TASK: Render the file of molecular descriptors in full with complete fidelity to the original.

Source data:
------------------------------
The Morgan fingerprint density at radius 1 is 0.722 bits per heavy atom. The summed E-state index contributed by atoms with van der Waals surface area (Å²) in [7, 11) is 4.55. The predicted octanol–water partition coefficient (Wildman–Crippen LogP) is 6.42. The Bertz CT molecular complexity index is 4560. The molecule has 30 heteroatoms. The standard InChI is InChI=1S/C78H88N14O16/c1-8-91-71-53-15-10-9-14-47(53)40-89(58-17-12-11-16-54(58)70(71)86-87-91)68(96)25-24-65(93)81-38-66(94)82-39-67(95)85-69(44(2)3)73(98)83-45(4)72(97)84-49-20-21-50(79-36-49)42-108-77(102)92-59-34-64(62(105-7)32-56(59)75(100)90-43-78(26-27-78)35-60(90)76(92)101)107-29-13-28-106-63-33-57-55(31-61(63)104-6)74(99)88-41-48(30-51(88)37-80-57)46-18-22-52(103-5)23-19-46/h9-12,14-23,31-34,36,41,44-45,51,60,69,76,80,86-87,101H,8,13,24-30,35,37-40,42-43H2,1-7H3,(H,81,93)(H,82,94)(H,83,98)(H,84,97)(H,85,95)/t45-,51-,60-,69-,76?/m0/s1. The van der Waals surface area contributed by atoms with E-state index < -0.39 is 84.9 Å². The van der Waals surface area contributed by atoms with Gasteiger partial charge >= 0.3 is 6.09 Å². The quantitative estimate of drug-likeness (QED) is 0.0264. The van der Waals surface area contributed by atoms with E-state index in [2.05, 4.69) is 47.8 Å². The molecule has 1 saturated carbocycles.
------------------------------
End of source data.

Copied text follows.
The Morgan fingerprint density at radius 1 is 0.722 bits per heavy atom. The summed E-state index contributed by atoms with van der Waals surface area (Å²) in [7, 11) is 4.55. The predicted octanol–water partition coefficient (Wildman–Crippen LogP) is 6.42. The Bertz CT molecular complexity index is 4560. The molecule has 30 heteroatoms. The standard InChI is InChI=1S/C78H88N14O16/c1-8-91-71-53-15-10-9-14-47(53)40-89(58-17-12-11-16-54(58)70(71)86-87-91)68(96)25-24-65(93)81-38-66(94)82-39-67(95)85-69(44(2)3)73(98)83-45(4)72(97)84-49-20-21-50(79-36-49)42-108-77(102)92-59-34-64(62(105-7)32-56(59)75(100)90-43-78(26-27-78)35-60(90)76(92)101)107-29-13-28-106-63-33-57-55(31-61(63)104-6)74(99)88-41-48(30-51(88)37-80-57)46-18-22-52(103-5)23-19-46/h9-12,14-23,31-34,36,41,44-45,51,60,69,76,80,86-87,101H,8,13,24-30,35,37-40,42-43H2,1-7H3,(H,81,93)(H,82,94)(H,83,98)(H,84,97)(H,85,95)/t45-,51-,60-,69-,76?/m0/s1. The van der Waals surface area contributed by atoms with E-state index < -0.39 is 84.9 Å². The van der Waals surface area contributed by atoms with Gasteiger partial charge >= 0.3 is 6.09 Å². The quantitative estimate of drug-likeness (QED) is 0.0264. The van der Waals surface area contributed by atoms with E-state index in [2.05, 4.69) is 47.8 Å². The molecule has 1 saturated carbocycles.